Woe from Wit by Alexander Griboedov
Translated by Betsy Hulick
Back in 2018, I reviewed a fascinating book for Shiny New Books called Death of the Vazir-Mukhtar by Yuri Tynianov. That book was a fictionalised retelling of the life of an intriguing Russian author Alexander Griboedov; a friend and contemporary of Pushkin, he’s probably best known for his play, “Woe from Wit”. So when I heard the that Columbia University Press were bringing out a shiny new translation in their wonderful Russian Library imprint, I was very keen to explore it! Reading plays is not something I do on a regular basis; however, this is the second in a fairly short space of time (as I loved my re-encounter with The Government Inspector back in November). Must be something to do with the Russians… ;D
Griboedov had a fascinating and ultimately dramatic life; as well as being an author…
I’m celebrating Juneteenth today by reading Ijeoma Oluo So You Want to Talk about Race. Though I’ve lived in the US for almost 24 years now, I’m still uncomfortable with the conversations about race. Most of the time I deflect to the territory where I feel myself more confidently — literature or “the international angle” (aka Russia). Though obviously conversations about race are hugely important in literature, there’s no good reason to shirk them in other areas of my life. As a writer and a workshop leader, as an editor and a blogger, I have to own the white privileges that I have and educate myself about the ways of supporting and amplifying the voices of the Black writers in my community and participating in other aspects of anti-racist work. So grateful to Oluo, Ibram X. Kendi, and other Black and Brown writers for their instructive and powerful books.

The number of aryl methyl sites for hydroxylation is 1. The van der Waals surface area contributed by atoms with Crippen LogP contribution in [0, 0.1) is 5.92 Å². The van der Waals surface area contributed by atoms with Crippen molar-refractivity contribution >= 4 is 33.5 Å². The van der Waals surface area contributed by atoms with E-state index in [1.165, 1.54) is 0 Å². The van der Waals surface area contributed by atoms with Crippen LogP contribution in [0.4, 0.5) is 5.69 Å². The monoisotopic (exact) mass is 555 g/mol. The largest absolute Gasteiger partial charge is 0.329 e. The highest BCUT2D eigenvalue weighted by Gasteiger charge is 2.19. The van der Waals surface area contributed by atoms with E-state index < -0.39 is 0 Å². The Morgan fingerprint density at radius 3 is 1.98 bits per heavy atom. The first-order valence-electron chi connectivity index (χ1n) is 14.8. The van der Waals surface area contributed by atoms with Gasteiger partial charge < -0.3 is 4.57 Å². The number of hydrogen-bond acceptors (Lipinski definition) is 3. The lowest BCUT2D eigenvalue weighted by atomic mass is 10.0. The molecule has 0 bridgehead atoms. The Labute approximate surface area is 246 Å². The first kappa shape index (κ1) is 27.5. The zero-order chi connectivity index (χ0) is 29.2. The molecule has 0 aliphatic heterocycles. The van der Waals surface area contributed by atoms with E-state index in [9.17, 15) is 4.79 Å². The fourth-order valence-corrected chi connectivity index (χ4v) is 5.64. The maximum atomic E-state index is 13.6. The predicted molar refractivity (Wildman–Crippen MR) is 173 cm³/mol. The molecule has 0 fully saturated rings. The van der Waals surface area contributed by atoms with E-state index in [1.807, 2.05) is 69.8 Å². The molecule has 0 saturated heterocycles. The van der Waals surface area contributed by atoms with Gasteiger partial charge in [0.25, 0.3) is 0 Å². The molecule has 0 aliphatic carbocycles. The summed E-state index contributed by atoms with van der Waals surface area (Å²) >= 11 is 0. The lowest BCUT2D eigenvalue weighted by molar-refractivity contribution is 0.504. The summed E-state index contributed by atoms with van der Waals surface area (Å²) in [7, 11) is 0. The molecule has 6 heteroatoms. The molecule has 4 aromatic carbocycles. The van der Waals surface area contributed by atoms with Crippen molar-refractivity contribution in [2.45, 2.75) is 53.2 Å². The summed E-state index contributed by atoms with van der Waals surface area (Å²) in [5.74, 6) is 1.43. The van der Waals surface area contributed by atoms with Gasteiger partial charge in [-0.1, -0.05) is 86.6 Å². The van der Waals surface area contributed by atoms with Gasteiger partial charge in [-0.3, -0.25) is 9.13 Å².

In the approximately month and a half that California has been on lockdown, I have barely read anything. This seems counter-intuitive, since I basically read for a living. It also feels like a particularly vulnerable admission, given how much of my personal identity is tied to being a serious reader of “high” literature; not reading feels like failing somehow. But all I’ve managed in the last few weeks is Pushkin’s very short “Пир во время чумы” (“A Feast in Time of Plague”) because it was mentioned on Twitter, a few pages of Proust’s Swann’s Way (thanks to a Twitter reading challenge), and skimming the Chekhov stories I’m teaching this quarter (which I’ve read many times before because I would never skim for teaching. Just to be clear.). My concentration, which was bad even before the pandemic, is abysmal. Zoom has taken over my life. I spend too much time on…
Audre Lorde’s name and work is familiar to many of us who have studied feminist movements in high school and college. Some of her seminal essays, including “Poetry Is Not a Luxury” and “Uses of the Erotic: The Erotic as Power” are commonly included in syllabuses of literature classes and used as entry points into the conversation about the politics of literature and how combinations of race, gender, and sexuality affect one’s construction of self and point of view on the world.